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Dear Editor’s of Y Bont

The Summer Fayre was a success this yer and raised £1,102 22p which is now being distributed to various organisations within the village. The committee had a meeting at the end of September and decided to donate £225.00 to “Y Bont” to cover 3 months printing. We hope this is of help to you with the costs and we wish to congratulate you on all your hard work in getting “Y Bont” out each month. We wish you well and hope that “Y Bont” will continue.

Yours sincerely

Nia Roberts Chairman

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Dear editor

Thank you for a year of “Y Bont”, we always look forward to receiving it and catching up with the news of the community.

I am writing in response to your picture of Carrog Juvenile Choir. I too, have a copy of the photograph that was given to you by Mrs Brown. My copy is inscribed on the back, with the date 1922. My copy of the photograph belonged to my Grandmother, Olwen Utting (nee Evans), who is the girl in the centre of the second row (behind the two girls holding the placard).

Olwen was born in 1908 at No 9, Gwylfa Terrace, Llydiart-y-Parc and would be 14 in the photograph. She was the second child with two sisters and two brothers. Olwen married a Liverpudlian, Harry, and moved to Liverpool in 1932. They finally settled in London after the war with their young son Dafydd, my father, and the family remained in London until a few years after Harry’s death. In the mid 1970’s Olwen returned to Carrog and lived at No. 2 Tai Teg. Her brother Brynle returned to live at No 9 Gwylfa, and her youngest sister Marion came to live at Llaburnum Cottage. Brynle died in 1995 and Olwen in 1997. No 9 Gwylfa, where they were all born has remained with my family, finally passing to me last year. I have very happy memories of Carrog from when I was a child. We would come in the summer and play by Carrog bridge. Throughout my life I have continued to visit the village, more so these days as we now have a house to look after. For the moment we are still based in Bristol, but we hope that will change! For those who have noticed the new house name, you will understand why I have called it Ty Fy Hen Nain (my great grandmother’s house).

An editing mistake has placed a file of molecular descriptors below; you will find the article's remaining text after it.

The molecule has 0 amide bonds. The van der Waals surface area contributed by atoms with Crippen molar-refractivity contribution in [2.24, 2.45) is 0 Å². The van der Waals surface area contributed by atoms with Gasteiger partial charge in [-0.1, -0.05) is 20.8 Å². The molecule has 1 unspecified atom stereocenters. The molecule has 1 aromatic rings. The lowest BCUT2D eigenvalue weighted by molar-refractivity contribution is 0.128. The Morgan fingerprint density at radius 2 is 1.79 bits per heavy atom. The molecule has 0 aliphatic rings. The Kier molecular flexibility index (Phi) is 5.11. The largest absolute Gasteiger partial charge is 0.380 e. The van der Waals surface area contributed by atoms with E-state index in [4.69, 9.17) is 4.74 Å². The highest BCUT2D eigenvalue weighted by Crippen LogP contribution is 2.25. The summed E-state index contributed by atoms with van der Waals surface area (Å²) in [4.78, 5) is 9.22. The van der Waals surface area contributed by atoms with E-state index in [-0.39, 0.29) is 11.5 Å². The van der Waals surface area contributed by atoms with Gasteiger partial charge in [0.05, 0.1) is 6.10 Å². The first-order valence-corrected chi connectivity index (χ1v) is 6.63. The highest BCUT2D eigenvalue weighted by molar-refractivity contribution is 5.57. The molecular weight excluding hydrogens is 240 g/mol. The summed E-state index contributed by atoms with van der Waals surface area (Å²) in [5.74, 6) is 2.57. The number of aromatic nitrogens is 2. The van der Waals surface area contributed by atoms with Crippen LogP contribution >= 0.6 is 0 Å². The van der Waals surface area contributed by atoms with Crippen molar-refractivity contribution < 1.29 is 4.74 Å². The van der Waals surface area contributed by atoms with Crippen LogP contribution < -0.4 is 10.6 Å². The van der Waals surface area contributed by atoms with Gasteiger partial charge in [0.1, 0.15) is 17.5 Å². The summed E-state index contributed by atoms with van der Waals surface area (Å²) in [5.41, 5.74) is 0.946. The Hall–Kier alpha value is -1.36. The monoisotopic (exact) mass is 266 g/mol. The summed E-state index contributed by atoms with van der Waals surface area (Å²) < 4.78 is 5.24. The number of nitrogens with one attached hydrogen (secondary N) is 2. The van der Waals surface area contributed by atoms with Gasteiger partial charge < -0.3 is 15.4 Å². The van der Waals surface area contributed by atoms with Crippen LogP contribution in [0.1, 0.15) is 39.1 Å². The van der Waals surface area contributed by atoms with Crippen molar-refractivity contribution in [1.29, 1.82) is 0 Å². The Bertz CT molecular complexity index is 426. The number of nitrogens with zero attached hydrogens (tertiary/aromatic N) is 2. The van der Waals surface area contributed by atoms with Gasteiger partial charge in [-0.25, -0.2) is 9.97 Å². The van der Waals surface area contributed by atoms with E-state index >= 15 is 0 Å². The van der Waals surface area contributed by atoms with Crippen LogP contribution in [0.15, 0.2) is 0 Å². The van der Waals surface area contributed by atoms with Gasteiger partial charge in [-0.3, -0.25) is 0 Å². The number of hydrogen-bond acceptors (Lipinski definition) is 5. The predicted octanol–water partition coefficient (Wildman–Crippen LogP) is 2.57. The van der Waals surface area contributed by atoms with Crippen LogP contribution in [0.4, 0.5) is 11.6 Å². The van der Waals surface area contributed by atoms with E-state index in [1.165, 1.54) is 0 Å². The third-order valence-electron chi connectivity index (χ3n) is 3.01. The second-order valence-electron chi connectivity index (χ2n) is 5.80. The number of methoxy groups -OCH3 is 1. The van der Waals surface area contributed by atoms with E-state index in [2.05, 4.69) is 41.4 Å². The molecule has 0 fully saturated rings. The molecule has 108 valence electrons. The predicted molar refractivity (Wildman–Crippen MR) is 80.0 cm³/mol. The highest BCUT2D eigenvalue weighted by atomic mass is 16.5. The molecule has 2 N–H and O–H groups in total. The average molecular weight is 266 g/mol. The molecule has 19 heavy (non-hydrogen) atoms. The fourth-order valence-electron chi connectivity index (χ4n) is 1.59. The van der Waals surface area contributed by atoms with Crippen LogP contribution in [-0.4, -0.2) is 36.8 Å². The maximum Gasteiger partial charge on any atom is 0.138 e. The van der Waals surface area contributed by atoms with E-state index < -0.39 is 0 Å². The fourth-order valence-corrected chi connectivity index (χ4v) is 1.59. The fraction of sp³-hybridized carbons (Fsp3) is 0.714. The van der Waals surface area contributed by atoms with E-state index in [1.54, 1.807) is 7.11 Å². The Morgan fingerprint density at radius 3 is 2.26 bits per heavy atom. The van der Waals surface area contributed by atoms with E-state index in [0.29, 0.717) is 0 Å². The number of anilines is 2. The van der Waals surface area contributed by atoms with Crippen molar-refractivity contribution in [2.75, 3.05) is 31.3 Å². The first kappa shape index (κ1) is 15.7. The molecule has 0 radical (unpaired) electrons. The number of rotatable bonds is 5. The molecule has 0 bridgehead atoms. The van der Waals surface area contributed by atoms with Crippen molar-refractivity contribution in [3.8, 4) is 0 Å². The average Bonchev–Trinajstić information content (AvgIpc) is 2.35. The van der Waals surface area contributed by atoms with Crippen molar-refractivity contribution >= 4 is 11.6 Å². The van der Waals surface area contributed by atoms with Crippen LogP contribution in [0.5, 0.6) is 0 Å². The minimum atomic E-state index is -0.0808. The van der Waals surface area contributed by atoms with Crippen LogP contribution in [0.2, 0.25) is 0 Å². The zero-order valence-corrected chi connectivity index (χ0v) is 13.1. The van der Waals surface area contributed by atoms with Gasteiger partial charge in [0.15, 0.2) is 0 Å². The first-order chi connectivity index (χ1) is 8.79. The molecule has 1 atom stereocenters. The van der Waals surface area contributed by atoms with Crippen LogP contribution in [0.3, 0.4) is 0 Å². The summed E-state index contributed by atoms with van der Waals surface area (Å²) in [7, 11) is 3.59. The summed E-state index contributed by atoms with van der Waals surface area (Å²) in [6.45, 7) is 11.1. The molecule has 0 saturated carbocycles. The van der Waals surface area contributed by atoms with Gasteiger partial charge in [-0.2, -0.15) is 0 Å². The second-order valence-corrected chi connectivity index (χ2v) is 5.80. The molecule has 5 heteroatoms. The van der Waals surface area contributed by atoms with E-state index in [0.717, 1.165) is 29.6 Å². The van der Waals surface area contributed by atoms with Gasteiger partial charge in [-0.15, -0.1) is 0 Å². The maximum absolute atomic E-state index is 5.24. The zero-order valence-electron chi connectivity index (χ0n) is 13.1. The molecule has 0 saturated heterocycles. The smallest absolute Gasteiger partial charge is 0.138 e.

Carrog is a very special place, Olwen always called it home, and I am proud and delighted to continue the family connection here.

Best regards

Nikki Potts (neé Utting)

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Village Hall Lottery

1st Sarah Nash £20
2nd Grenville Teague £10

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Auction Etiquette

The Neuadd clock it chimed at two,
The hall was full of bidders who
With pounding hearts and loadsa cash
Looked out for bargains midst the lots
Around the room displayed so well
Tables, chairs - a bike with bell!

There are some rules of auction sales,
Observed by farmers throughout Wales
Keep very still or you may be
The owner of much property!
For Dick our man with gavel ready
Will note each twitch so keep quite steady
A nod is worth two pounds a hike
Thats how you’ll buy that old dead bike!

The sale went on throughout the day
With prices fair so most would say
White coats ran up and down the aisles
Moving goods and raising smiles
Not much left now and most had gone
To generous bidders every one.

Then, “What have we here” says auctioneer?
A wedding dress - its size unknown
In white, no veil or matching shoes
Worn but once and ready now
For pastures new, so who will choose?

“What am I bid?” All heads look down
Save one bidder at the back
Who with his mates was taking tea
And nodding very vigorously
The bid’s with him but does he know?
That’s how he bought a pi-an-o!

No other bids, a gavel fall!
A whisper runs around the hall
All heads turn round to see who’s got
Such a bargain wedding lot.
“Me?” the question. “Is it mine?”
“Did I make a bidding sign?”
“You did our friend and if you’re able,
Then please to pay at our front table!”

The moral of this story plain
When auction going think again
’Fore nodding head or winking eye
At mates around or sat nearby
In case our auctioneering friend
Considers that to be the end
And leaves our farmer with the shock
Of having bought a Wedding Frock!


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© All material is Copyright of “Y Bont” unless otherwise indicated at the end of the article